The water is freezing but somehow you don’t really notice, the women wrapping your unclothed body in a tired linen cloth speak broken English through thick accents but you understand their instructions perfectly well, the statue of Mary that sits at the edge of the baths is ruddied from having been kissed a thousand times. As you are submerged into the frigid spring waters in the healing baths at Lourdes, you are asked to tell Our Lady your prayer. A spiritual newbie, I didn’t really have one in mind, and honestly can’t remember what I ended up muttering that day. All I know is that a miracle happened to me at Lourdes. One that I wouldn’t fully recognize until years later.
Thousands of people flock to Lourdes every year seeking physical healing … wheelchairs crowd the lines to the healing baths, outnumbering the strollers of Disneyland lines tenfold. Severely disabled people come from near and far to seek healing in this special place that is known for its miracles. Nestled in the Pyrenees of Southwest France, its surrounding beauty is breathtakingly peaceful. Never before had I considered all those flocking to Lourdes seeking spiritual healing, nor did I realize that’s exactly why I was there that spring of 2013, since I certainly hadn’t set out to achieve such healing. I didn’t even know I was in need of such healing.
You see I was there on a whim (or so I thought). Living in London for a short time while my husband worked, I was determined to see as much of Europe as I could. Visiting 14 countries in 3 short months made much of our travel fast and furious. One to-do item on the travel checklist … visit one of my best friends in Paris. She and I decided to take a small plane from Paris to Lourdes and ‘check it out’ because my parents had loved it and after all, I was ‘kind of into my Catholic faith’.
Right before my dip in the healing baths, I decided to go to confession… also on a ‘whim’ … my first confession in many many, years. I, like many, had been (erroneously) afraid to return to this healing and grace-filled sacrament. In a sea of unwarranted fear, I decided that going to confession thousands of miles from home with a priest I would surely never see again would be the perfect place to lay it all out there on the table. Through tears of regret I shared all the wayward and destructive habits of my twenties, everything – big and small and in between – that had really kept me from our Lord. And then, as talented confessors often do, the priest asked, unscathed by what I considered to be an Augustine-like confession of all confessions, “is there anything else on your heart?” “Ummm … I don’t always go to Mass on Sundays,” I replied sheepishly.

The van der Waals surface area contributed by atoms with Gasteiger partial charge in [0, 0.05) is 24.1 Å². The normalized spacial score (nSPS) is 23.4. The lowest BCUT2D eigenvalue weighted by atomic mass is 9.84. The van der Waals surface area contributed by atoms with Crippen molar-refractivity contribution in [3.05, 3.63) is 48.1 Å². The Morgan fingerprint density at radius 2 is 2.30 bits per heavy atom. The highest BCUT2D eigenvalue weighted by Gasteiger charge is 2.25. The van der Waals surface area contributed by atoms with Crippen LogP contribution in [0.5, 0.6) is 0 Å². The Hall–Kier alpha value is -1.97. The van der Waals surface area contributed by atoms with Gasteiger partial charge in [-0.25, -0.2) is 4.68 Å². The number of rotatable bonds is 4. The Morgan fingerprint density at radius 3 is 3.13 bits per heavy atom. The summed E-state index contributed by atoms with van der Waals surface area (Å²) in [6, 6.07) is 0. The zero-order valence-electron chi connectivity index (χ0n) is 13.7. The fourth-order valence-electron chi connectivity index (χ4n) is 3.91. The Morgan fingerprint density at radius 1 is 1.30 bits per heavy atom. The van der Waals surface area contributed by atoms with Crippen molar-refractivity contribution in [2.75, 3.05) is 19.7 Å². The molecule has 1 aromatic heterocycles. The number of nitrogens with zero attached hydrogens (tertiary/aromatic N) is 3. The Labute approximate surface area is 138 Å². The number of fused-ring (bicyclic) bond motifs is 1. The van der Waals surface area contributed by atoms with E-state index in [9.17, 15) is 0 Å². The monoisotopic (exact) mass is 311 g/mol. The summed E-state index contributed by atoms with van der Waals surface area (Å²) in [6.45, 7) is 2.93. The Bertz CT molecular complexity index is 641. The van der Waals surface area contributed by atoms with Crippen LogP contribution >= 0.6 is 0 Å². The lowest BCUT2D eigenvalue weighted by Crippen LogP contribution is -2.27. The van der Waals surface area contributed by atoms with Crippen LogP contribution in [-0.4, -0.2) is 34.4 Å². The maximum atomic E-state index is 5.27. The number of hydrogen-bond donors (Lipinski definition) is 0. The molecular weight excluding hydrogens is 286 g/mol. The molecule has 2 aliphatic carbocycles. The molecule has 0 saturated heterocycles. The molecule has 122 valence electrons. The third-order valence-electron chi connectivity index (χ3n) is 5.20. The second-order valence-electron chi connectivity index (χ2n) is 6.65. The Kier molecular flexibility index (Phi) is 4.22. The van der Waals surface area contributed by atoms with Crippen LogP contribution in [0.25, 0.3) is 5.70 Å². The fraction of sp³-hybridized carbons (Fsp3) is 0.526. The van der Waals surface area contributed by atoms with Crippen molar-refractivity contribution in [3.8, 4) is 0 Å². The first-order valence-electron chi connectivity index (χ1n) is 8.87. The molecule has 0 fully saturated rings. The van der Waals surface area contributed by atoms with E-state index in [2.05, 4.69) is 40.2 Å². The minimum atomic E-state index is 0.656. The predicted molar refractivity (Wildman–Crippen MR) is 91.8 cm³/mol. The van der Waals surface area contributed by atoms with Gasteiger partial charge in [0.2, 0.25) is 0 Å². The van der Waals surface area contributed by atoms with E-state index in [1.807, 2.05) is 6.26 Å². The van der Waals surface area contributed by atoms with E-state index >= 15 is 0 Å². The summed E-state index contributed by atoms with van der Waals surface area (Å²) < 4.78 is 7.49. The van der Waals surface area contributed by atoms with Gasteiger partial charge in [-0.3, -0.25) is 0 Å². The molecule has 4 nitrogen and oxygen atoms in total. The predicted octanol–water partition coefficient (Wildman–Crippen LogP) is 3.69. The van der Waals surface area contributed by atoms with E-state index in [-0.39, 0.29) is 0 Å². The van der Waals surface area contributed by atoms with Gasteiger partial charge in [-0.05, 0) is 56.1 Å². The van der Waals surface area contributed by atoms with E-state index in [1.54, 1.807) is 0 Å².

And this, my friends, is where he perked up. The worst of the worst stuff that preceded this final afterthought of mine in confession left him completely unfazed (apparently priests hear much worse), but the skipping Mass part … that was cause for concern.
While ‘going to church every Sunday’ certainly does not make you a good Catholic, not going definitely does not help you to become the best Catholic son or daughter of God that you were made to be. First of all, Mass, and the Eucharist is the core of our faith; it truly is our ‘bread of life’, without which we remain empty of the food needed to sustain us for spiritual battle during the 167 other hours of the week. Secondly, going to Mass strengthens us to extend our faith into endless other areas of our life; prayer, service, family, etc. But none of this was the priest’s main concern. What he said to me would change my life forever…